“I’M PRETTY DETERMINED. I KNOW WHAT I WANT AND DON’T WANT."
NJWA (formerly known as Najwa Mahiaddin) knows a thing or two about dedicating herself to art – after all, she wouldn’t be where she is today if she hadn’t persevered despite her parents’ initial aversion to pursuing singing as a career. She even went on to study engineering for a fair bit while in Melbourne – a decision she describes as a “good compromise” as she fared well in school and had a genuine interest in some of the subjects. Still, there was no denying her heart’s true calling as she began to immerse herself in the music scene by performing at gigs. “I realised that was what I wanted to do rather than sitting at home, reading about coding. Looking back, I understand my parents’ concern. Being in the music industry is not easy. Eventually, they said as long as I did my best, they’d be supportive of my decision and they have been ever since.”
It was then she ventured off to Boston, furthering her studies in the everprestigious Berklee College of Music – an opportunity that is as coveted as they come. But while it was thrilling and eye-opening, it was also terrifying to realise that she was but a drop in an ocean full of talent in the R&B and soul music genre. “I needed something that would set me apart. It was there I met someone from Zimbabwe who asked me to sing something and I went with Erykah Badu. He told me it was great, but he wanted a song from my country – and I was stumped for awhile. I told him we had pop and R&B as well, but he meant music from my culture and roots,” she reminisces of the moment that got the cogs in her head turning. Hailing from Johor where she grew up with traditional and indigenous (asli) music, she chose to sing Seri Mersing, a folk song. And he said, “That’s beautiful, you should sing that more often.” That moment sparked a passion in her to explore her roots and to bring something unique to the music industry.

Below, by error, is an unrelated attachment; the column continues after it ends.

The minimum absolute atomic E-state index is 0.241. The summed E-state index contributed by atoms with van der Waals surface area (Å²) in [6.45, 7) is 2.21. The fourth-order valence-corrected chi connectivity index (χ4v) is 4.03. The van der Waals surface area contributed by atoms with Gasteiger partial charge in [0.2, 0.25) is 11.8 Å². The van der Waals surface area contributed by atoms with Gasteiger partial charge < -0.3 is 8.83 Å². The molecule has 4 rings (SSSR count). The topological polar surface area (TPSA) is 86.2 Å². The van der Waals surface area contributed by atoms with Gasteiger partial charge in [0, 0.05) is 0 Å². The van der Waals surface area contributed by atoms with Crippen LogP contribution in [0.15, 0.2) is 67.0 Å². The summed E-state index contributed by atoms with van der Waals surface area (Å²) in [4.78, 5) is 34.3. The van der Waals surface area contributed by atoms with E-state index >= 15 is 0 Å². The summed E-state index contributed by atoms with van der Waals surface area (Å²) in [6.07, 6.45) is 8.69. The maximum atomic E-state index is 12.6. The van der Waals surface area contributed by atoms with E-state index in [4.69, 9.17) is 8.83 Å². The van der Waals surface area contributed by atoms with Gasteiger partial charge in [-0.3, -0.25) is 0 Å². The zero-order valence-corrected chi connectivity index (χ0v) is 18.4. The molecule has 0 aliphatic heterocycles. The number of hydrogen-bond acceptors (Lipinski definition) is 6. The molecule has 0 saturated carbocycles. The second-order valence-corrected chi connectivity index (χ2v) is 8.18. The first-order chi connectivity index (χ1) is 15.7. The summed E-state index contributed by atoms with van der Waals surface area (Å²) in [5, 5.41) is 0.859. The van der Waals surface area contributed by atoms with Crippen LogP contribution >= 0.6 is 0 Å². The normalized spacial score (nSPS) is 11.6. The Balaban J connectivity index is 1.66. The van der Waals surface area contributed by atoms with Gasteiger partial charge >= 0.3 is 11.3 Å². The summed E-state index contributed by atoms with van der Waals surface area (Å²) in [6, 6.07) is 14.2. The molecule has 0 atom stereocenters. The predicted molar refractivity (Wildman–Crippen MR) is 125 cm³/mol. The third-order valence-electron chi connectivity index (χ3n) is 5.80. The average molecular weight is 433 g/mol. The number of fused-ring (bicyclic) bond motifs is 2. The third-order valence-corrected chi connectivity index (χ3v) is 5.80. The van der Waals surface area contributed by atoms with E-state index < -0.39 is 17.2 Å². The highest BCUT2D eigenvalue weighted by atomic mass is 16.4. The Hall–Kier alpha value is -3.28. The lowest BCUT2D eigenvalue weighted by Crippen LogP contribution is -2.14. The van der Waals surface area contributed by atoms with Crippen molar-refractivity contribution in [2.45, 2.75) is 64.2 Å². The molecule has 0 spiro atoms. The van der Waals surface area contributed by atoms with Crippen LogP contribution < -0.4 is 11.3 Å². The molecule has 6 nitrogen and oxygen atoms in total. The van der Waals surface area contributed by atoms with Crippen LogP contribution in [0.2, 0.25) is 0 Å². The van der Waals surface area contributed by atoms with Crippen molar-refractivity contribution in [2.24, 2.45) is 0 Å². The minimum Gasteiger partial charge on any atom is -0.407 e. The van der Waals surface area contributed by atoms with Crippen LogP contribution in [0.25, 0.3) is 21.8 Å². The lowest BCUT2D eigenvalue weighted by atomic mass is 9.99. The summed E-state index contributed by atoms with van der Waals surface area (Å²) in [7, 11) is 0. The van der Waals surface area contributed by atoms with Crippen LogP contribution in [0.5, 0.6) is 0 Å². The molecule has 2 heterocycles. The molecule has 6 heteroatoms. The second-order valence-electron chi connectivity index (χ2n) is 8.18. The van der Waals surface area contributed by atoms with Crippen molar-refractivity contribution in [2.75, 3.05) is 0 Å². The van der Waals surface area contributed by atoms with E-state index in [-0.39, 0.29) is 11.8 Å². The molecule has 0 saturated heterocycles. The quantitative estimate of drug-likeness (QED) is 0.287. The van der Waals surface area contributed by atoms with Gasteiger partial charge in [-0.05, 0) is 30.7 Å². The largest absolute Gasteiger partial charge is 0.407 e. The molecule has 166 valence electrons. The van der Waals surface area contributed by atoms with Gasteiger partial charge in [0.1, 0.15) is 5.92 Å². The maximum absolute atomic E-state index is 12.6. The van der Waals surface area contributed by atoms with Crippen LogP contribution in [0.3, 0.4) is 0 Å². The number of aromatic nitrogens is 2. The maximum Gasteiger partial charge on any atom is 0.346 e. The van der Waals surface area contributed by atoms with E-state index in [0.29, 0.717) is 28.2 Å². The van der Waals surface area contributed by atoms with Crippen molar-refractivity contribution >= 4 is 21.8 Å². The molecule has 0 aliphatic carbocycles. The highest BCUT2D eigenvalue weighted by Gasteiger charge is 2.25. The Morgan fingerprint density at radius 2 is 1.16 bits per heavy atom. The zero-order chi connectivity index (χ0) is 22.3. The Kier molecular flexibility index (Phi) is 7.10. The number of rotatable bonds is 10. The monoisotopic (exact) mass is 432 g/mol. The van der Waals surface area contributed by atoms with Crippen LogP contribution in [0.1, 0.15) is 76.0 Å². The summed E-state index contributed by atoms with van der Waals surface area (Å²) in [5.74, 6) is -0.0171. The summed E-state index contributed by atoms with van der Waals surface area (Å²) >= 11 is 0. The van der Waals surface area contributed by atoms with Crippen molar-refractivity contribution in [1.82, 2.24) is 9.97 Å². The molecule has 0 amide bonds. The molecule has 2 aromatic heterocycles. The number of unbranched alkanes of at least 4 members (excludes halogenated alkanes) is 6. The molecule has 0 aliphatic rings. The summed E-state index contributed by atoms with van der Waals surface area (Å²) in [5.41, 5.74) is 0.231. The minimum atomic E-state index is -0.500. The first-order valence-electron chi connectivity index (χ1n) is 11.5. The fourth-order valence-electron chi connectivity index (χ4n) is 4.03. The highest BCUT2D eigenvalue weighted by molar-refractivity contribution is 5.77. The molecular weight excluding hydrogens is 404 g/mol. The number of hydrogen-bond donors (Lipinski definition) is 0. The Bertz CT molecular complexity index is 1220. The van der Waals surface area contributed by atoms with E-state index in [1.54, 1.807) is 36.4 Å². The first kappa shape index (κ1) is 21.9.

You’d think that having made it to New York after her studies, she was finally living out her dream. But the truth was, it made her appreciate Malaysia all the more. “You go to music venues to perform and there is nothing on stage. My band members had to lug around the drum set, amplifiers, and bring everything. That was also when I realised the kind of things one had to do to make it in the industry,” she adds. So, why return to Malaysia then, you ask. “What I took from conversations I had with friends and musicians I look up to is that the world is getting smaller. With the internet, you can still get your music out there without having to live in a certain location. Plus, I wanted to incorporate more cultural roots into my music and I can’t get there anywhere else but in my homeland,” she answers.